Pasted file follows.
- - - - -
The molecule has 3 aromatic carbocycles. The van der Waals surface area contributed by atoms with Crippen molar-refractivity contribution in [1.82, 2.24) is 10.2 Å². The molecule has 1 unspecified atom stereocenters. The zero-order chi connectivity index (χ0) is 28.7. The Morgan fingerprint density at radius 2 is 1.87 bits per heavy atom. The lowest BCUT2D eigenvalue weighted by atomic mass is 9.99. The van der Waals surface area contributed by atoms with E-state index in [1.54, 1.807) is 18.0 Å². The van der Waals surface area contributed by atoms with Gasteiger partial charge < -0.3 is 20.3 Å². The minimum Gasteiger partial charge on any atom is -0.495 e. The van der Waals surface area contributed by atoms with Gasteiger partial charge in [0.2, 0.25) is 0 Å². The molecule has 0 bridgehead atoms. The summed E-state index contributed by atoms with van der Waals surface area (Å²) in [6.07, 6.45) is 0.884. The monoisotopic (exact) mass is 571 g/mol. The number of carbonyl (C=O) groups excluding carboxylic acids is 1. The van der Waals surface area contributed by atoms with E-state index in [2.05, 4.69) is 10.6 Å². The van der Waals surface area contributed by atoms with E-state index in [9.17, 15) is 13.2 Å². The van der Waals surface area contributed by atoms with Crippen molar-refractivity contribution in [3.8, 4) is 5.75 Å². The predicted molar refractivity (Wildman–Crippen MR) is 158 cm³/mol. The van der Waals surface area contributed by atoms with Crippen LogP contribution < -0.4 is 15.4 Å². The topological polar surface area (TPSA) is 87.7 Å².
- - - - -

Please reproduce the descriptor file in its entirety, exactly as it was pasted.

The molecule has 3 aromatic carbocycles. The van der Waals surface area contributed by atoms with Crippen molar-refractivity contribution in [1.82, 2.24) is 10.2 Å². The molecule has 1 unspecified atom stereocenters. The zero-order chi connectivity index (χ0) is 28.7. The Morgan fingerprint density at radius 2 is 1.87 bits per heavy atom. The lowest BCUT2D eigenvalue weighted by atomic mass is 9.99. The van der Waals surface area contributed by atoms with E-state index in [1.54, 1.807) is 18.0 Å². The van der Waals surface area contributed by atoms with Gasteiger partial charge < -0.3 is 20.3 Å². The minimum Gasteiger partial charge on any atom is -0.495 e. The van der Waals surface area contributed by atoms with Gasteiger partial charge in [0.2, 0.25) is 0 Å². The molecule has 0 bridgehead atoms. The summed E-state index contributed by atoms with van der Waals surface area (Å²) in [6.07, 6.45) is 0.884. The monoisotopic (exact) mass is 571 g/mol. The number of carbonyl (C=O) groups excluding carboxylic acids is 1. The van der Waals surface area contributed by atoms with E-state index in [2.05, 4.69) is 10.6 Å². The van der Waals surface area contributed by atoms with E-state index in [9.17, 15) is 13.2 Å². The van der Waals surface area contributed by atoms with Crippen molar-refractivity contribution in [3.8, 4) is 5.75 Å². The predicted molar refractivity (Wildman–Crippen MR) is 158 cm³/mol. The van der Waals surface area contributed by atoms with Crippen LogP contribution < -0.4 is 15.4 Å². The topological polar surface area (TPSA) is 87.7 Å².